Overexpression of LBH is associated with poor prognosis in human hepatocellular carcinoma
Authors Chen JW, Huang CQ, Chen K, Li SM, Zhang X, Cheng J, Cai MY, Xiao Y
Received 30 September 2017
Accepted for publication 3 December 2017
Published 19 January 2018 Volume 2018:11 Pages 441—448
Checked for plagiarism Yes
Review by Single-blind
Peer reviewer comments 3
Editor who approved publication: Prof. Dr. Geoffrey Pietersz
Jiewei Chen,1,2,* Chuqiang Huang,3,* Keming Chen,1,2,* Shuman Li,1,2 Xinke Zhang,1,2 Jun Cheng,4 Muyan Cai,1,2 Yongbo Xiao1,2
1Sun Yat-sen University Cancer Center, State Key Laboratory of Oncology in South China, Collaborative Innovation Center for Cancer Medicine, 2Department of Pathology, Sun Yat-sen University Cancer Center, Guangzhou, 3Department of Pathology, Peking University Shenzhen Hospital, 4Department of Pathology, Shenzhen People’s Hospital, Shenzhen, People’s Republic of China
*These authors contributed equally to this work
Purpose: Limb-bud and heart (LBH) levels are correlated with adverse survival in several malignancies; however, their significance in hepatocellular carcinoma (HCC) remains unclear. The objective of this study was to determine the association between LBH status and clinical outcomes.
Methods: We selected 226 patients with HCC who were treated surgically between 2003 and 2010 at a single academic center. Immunohistochemistry (IHC) was used to detect the protein expression of LBH in HCC samples. Receiver operating characteristic (ROC) curve analysis, Spearman’s rank correlation, Kaplan–Meier plots, and the Cox proportional hazards regression model were used to analyze the data.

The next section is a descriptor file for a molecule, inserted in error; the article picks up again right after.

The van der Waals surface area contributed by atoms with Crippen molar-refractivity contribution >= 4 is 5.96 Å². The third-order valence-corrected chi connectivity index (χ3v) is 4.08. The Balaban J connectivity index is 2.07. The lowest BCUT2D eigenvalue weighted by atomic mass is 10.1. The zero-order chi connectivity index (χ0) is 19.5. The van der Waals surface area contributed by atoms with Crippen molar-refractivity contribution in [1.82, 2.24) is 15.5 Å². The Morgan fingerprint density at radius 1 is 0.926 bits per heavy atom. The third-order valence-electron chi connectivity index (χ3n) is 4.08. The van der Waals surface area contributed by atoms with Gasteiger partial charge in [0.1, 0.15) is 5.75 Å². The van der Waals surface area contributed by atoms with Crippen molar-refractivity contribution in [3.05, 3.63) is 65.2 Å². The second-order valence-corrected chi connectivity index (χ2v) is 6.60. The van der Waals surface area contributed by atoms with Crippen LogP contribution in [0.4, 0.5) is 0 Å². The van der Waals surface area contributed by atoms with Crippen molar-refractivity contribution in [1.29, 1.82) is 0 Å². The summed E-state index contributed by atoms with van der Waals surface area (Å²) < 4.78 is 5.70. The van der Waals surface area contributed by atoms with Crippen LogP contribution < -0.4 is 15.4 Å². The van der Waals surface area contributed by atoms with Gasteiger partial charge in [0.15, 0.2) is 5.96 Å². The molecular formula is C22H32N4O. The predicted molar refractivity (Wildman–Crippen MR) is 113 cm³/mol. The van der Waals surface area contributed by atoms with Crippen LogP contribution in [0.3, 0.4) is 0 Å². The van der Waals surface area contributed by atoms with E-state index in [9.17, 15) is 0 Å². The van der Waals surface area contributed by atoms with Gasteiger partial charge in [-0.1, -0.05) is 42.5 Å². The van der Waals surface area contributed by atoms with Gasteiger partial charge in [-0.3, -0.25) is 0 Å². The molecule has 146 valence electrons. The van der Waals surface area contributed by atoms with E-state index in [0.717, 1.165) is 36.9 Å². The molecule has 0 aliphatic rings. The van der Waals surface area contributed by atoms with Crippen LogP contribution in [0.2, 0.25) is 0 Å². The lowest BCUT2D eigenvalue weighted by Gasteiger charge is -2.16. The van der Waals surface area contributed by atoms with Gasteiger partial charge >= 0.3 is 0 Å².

Results: A high expression of LBH was detected in 20 (8.8%) of 226 HCC samples. Correlation analysis demonstrated that LBH in HCC was significantly correlated with aspartate aminotransferase (AST)/alanine aminotransferase (ALT) levels and clinical stages (P<0.05). In the Kaplan–Meier analysis, the mean survival time of patients with low levels of LBH was longer than that for those with high levels of LBH (P<0.05). The 3-year overall survival rate was 20% for patients with HCC and high levels of LBH versus 67% for patients with HCC and low levels of LBH. In the multivariate analysis, AST/ALT level, clinical stage, tumor relapse, and the level of LBH were the independent prognostic factors for overall survival (P<0.05).
Conclusion: Overexpression of LBH might contribute to the development and progression of HCC. LBH could be a novel prognostic marker for HCC.
Keywords: LBH, hepatocellular carcinoma, immunohistochemistry, prognosis
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